WASILLA — The Alaska Department of Fish and Game recently awarded a $937,000 grant to the Mat-Su Trails and Parks Foundation to add 15 miles of new trail on the K’esugi Ridge Trail system within Denali State Park.
“It’s important. Recreation, infrastructure and access to quality trails and parks in the Valley is a right I think everyone in the Valley should be able to exercise,” Mat-Su Trails and Parks Foundation Executive Director Wes Hoskins said.
Mat-Su Trails and Parks Foundation is collaborating with Fish and Game’s Wildlife Conservation Division and the Alaska Department of Natural Resources’ Parks and Recreation Division for this three-year project that will connect the K’esugi Ken Campground to the K’esugi Ridge Trail.
Crews will survey the land for exact alignments during the summer of 2020. Construction is expected to start in 2021 and finish by 2022.
The trail upgrade will offer better access to an increasingly popular area, according to Hoskins. He said the multi-use area is frequented by hunters, hikers, campers, and snowmachine riders throughout the year.
Alaska State Parks recently built five miles of new trail from the K’esugi Ken Campground to Lake 1787. The Curry Ridge Connector will pick up from there, connecting to the existing K’esugi Ridge Trail near the crossing point at Upper Troublesome Creek.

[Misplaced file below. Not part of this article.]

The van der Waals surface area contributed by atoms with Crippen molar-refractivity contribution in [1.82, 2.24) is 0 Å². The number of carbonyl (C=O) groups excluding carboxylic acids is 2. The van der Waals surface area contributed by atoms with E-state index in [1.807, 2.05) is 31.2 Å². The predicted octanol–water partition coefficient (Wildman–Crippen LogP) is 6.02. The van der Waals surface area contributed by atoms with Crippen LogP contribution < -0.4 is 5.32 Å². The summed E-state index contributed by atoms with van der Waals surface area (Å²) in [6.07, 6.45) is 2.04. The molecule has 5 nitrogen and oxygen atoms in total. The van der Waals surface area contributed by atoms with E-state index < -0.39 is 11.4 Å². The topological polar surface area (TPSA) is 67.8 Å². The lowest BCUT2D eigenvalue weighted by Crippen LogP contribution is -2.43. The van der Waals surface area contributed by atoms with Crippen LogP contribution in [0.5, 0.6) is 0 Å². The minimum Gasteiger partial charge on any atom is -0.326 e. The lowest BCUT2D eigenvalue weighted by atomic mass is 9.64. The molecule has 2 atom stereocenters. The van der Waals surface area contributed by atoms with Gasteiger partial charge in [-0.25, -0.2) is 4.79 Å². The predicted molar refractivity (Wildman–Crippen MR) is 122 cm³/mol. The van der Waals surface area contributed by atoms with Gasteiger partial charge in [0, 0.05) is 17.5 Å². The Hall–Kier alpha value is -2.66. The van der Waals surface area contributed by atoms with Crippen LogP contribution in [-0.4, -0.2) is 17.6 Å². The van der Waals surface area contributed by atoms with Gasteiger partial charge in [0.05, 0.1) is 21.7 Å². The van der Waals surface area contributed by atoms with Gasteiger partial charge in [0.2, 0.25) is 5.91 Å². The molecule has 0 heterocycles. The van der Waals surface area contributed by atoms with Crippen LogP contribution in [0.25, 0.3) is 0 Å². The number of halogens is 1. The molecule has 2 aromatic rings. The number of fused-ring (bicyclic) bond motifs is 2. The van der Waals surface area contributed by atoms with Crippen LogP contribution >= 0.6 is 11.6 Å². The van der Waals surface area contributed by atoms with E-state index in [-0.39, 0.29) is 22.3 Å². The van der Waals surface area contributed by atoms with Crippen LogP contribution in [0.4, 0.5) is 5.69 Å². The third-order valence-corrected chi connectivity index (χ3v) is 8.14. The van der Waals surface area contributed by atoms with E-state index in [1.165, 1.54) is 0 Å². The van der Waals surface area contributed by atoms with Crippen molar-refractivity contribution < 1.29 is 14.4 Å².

The end result will extend the K’esugi Ridge Trail system to an estimated 45 miles of trail total.
Hoskins said Alaska State Parks has wanted to make this project happen for years and now the funding is finally available thanks to the collaboration between nonprofit and state government.
“So, that’s kind of the cool thing about this project and I see happening in the future, organizations that are not necessarily government programs, nonprofits like us are really helping to build out quality infrastructure in the Valley through us doing fundraising… to have a stake in the infrastructure projects and get them done,” Hoskins said.
Pittman-Robertson Federal Aid in Wildlife Restoration Act from the Department of Fish and Game and the U.S. Fish and Wildlife Service fund the project with the Mat-Su Trails and Parks Foundation matching funds, according to Hoskins.
He said Pittman-Robertson funds draw from tax revenue collected from firearm, ammunition, and archery equipment sales designated towards public access to wildlife resources and improving hunter access.
“You can get up to a portion of the ridge in summer on a built trail and be able to get up there and view wildlife, just take in the sights. You can basically look across the Valley and if Denali is out, you can see Denali,” Hoskins said.
The grant covers 75 percent of the project and the Mat-Su Trails and Parks Foundation matched the remaining 25 percent, which runs over $300,000, according to Hoskins. The entire project adds up to an estimated 1.2 million dollars.
Hoskins said this project serves as a great example of a partnership where a charitable organization was able to leverage funds from the community to achieve large-scale projects on public lands.
He said the project wouldn’t be possible without big supporters like the Mat-Su Health Foundation and donations from passionate people across the Valley.
For more information about this project and to find out how to support more projects like it, contact Wes Hoskins at Mat-Su Trails and Parks Foundation at 746-8757 or email@example.com. Or visit the Foundation website at www.matsutrails.org
To learn about the Fish and Game’s Hunter Access Program, visit hunteraccess.adfg.alaska.gov.
Contact Mat-Su Valley Frontiersman reporter Jacob Mann at firstname.lastname@example.org